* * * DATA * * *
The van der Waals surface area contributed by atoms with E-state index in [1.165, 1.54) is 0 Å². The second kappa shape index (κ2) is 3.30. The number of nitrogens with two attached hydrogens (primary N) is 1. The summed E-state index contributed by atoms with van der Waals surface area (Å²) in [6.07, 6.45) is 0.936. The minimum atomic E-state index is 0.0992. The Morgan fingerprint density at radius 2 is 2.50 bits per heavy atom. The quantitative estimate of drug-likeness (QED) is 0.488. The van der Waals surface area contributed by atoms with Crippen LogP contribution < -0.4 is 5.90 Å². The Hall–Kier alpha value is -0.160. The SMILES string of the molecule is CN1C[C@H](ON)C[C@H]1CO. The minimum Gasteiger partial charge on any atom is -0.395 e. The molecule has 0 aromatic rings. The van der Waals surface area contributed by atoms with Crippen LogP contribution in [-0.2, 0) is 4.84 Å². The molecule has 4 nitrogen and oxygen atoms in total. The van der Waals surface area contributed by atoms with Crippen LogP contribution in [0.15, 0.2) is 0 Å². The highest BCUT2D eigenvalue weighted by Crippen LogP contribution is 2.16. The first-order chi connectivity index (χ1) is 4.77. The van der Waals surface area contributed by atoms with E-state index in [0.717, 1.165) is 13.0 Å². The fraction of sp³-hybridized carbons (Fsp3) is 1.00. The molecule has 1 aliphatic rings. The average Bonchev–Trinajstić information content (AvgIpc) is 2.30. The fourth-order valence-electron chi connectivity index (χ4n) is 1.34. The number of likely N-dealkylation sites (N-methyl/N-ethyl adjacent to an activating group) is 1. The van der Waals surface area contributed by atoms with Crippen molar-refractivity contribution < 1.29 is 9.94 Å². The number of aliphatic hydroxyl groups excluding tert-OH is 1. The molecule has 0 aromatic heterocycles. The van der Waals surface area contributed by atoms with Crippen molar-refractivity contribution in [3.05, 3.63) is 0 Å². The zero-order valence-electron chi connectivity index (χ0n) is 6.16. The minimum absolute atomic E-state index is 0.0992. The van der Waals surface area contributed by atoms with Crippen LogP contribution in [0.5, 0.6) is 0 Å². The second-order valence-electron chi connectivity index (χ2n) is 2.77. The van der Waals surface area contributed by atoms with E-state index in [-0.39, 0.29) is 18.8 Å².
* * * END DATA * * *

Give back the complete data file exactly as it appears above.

The van der Waals surface area contributed by atoms with E-state index in [1.165, 1.54) is 0 Å². The second kappa shape index (κ2) is 3.30. The number of nitrogens with two attached hydrogens (primary N) is 1. The summed E-state index contributed by atoms with van der Waals surface area (Å²) in [6.07, 6.45) is 0.936. The minimum atomic E-state index is 0.0992. The Morgan fingerprint density at radius 2 is 2.50 bits per heavy atom. The quantitative estimate of drug-likeness (QED) is 0.488. The van der Waals surface area contributed by atoms with Crippen LogP contribution < -0.4 is 5.90 Å². The Hall–Kier alpha value is -0.160. The SMILES string of the molecule is CN1C[C@H](ON)C[C@H]1CO. The minimum Gasteiger partial charge on any atom is -0.395 e. The molecule has 0 aromatic rings. The van der Waals surface area contributed by atoms with Crippen LogP contribution in [-0.2, 0) is 4.84 Å². The molecule has 4 nitrogen and oxygen atoms in total. The van der Waals surface area contributed by atoms with Crippen LogP contribution in [0.15, 0.2) is 0 Å². The highest BCUT2D eigenvalue weighted by Crippen LogP contribution is 2.16. The first-order chi connectivity index (χ1) is 4.77. The van der Waals surface area contributed by atoms with E-state index in [0.717, 1.165) is 13.0 Å². The fraction of sp³-hybridized carbons (Fsp3) is 1.00. The molecule has 1 aliphatic rings. The average Bonchev–Trinajstić information content (AvgIpc) is 2.30. The fourth-order valence-electron chi connectivity index (χ4n) is 1.34. The number of likely N-dealkylation sites (N-methyl/N-ethyl adjacent to an activating group) is 1. The van der Waals surface area contributed by atoms with Crippen molar-refractivity contribution < 1.29 is 9.94 Å². The number of aliphatic hydroxyl groups excluding tert-OH is 1. The molecule has 0 aromatic heterocycles. The van der Waals surface area contributed by atoms with Crippen molar-refractivity contribution in [3.05, 3.63) is 0 Å². The zero-order valence-electron chi connectivity index (χ0n) is 6.16. The minimum absolute atomic E-state index is 0.0992. The van der Waals surface area contributed by atoms with Crippen LogP contribution in [0.5, 0.6) is 0 Å². The second-order valence-electron chi connectivity index (χ2n) is 2.77. The van der Waals surface area contributed by atoms with E-state index in [-0.39, 0.29) is 18.8 Å².